RHS Growing Guides

How to grow tarragon

Our detailed growing guide will help you with each step in successfully growing Tarragon.

  1. Getting Started
  2. Choosing
  3. Sowing
  4. Planting
  5. Plant Care
  6. Pruning and Training
  7. Harvesting
  8. Problems

Getting Started

Getting Started
Section 1 of 8

Choose from two forms of this sun-loving, drought-tolerant aromatic herb – more delicate French tarragon, with its richer flavour, and milder tasting but hardy and easy-to-grow Russian tarragon.  

Tarragon is a perennial herb, often woody at the base, with narrow leaves that have a distinctive aromatic flavour. It is highly prized in French cuisine and goes well with fish, eggs and chicken. It is also used to flavour vinegar, mustard, salad dressing, butter and sauces, and can be finely chopped in salads or omelettes.  

There are two types of tarragon:  

  • French tarragon (Artemisia dracunculus French) – more highly regarded, the leaves have a strong, sweet, peppery flavour with hints of aniseed. It is needs protection from frost and doesn’t produce viable seeds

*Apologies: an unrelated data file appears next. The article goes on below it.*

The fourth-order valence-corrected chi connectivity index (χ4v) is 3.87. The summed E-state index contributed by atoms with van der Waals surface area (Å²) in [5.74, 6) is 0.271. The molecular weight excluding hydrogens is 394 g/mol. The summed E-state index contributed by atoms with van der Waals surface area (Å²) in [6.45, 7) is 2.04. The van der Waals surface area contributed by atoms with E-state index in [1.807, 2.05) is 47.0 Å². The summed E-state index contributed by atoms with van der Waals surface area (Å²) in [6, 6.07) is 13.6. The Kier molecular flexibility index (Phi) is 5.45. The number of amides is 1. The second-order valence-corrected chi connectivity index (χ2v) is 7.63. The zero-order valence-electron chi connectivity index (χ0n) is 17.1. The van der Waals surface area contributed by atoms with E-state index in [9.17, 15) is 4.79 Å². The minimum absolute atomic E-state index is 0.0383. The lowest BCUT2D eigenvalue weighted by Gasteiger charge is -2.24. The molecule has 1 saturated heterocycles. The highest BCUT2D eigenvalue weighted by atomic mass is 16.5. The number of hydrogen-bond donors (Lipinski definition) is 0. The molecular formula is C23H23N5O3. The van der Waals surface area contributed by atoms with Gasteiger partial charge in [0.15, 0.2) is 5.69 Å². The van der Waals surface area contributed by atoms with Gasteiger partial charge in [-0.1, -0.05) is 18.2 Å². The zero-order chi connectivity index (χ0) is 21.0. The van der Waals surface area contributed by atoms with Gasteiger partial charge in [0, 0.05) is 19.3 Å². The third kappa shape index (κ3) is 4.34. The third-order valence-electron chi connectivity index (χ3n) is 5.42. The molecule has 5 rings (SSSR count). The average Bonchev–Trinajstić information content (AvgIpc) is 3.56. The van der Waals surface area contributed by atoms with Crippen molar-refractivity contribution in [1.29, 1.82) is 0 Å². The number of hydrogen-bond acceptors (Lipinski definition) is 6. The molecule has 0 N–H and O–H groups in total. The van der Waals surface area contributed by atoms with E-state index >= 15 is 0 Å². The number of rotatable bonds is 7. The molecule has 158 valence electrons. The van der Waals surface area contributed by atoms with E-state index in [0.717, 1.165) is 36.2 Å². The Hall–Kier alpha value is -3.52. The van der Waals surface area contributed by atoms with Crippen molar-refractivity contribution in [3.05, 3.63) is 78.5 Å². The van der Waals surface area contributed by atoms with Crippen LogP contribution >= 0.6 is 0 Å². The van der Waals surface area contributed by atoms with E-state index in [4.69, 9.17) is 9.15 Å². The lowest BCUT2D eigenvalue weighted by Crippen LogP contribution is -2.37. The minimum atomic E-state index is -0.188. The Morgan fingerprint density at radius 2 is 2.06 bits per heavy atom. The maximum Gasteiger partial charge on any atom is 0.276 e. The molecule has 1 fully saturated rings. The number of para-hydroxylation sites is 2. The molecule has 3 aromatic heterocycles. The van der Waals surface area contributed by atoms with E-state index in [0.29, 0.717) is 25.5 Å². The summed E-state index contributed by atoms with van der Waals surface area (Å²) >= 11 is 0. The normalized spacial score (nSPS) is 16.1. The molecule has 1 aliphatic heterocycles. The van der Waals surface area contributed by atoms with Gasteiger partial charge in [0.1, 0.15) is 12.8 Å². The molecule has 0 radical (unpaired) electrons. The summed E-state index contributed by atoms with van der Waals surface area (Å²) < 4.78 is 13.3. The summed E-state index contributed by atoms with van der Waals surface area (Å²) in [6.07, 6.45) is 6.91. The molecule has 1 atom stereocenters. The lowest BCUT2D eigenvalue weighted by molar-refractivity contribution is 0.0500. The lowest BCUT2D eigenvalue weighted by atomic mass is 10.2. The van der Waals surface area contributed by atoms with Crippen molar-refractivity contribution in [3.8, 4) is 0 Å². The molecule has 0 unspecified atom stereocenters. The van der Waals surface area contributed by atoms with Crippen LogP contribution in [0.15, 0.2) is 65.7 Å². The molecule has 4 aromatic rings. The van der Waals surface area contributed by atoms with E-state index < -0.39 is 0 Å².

• Russian tarragon (Artemisia dracunculus Russian) – easier to grow, more vigorous and fully hardy, the leaves have a mild, slightly bitter flavour without the aniseed tones. The small yellow-green flowers in mid- to late summer attract pollinating insects 

Both like a warm sheltered location in full sun, in well-drained soil or a large container. 

Month by Month



The two types of tarragon, French and Russian, like similar growing conditions, but have different characters, styles of growth and flavours, each with their own merits: 

  • French tarragon forms a smaller, more dainty plant, up to 90cm (3ft) tall, so takes up less space. But it is not hardy and must be kept frost free, so is best grown in a container and kept in a greenhouse over winter. The leaves have a strong, sharp peppery flavour with aniseed notes, widely regarded as superior to milder Russian tarragon. It is not available as seed, so must be bought as plants grown from cuttings 

  • Russian tarragon is vigorous, more robust and larger, reaching up to 1.2m (4ft) tall, so it needs more space. It thrives in colder locations, as it’s fully hardy, and copes well in dry conditions too. It needs little maintenance or cossetting. The flavour is much subtler than French tarragon. It can be grown from seed or bought as plants 

You can see many herbs, including tarragon, growing in the herb collections at all the RHS gardens, so do visit to see how they’re grown, compare the aromas and pick up useful tips. 

Related RHS Guides
Guide to growing herbs

What and where to buy

Russian tarragon seeds are widely available in garden centres and from online seed suppliers, but French tarragon cannot be grown from seed.  

Young plants of both types are available in spring and summer, from many gardening retailers and herb nurseries. One plant is usually enough for most needs, so buying a ready-grown plant is often the easier and quicker option. 

Recommended Varieties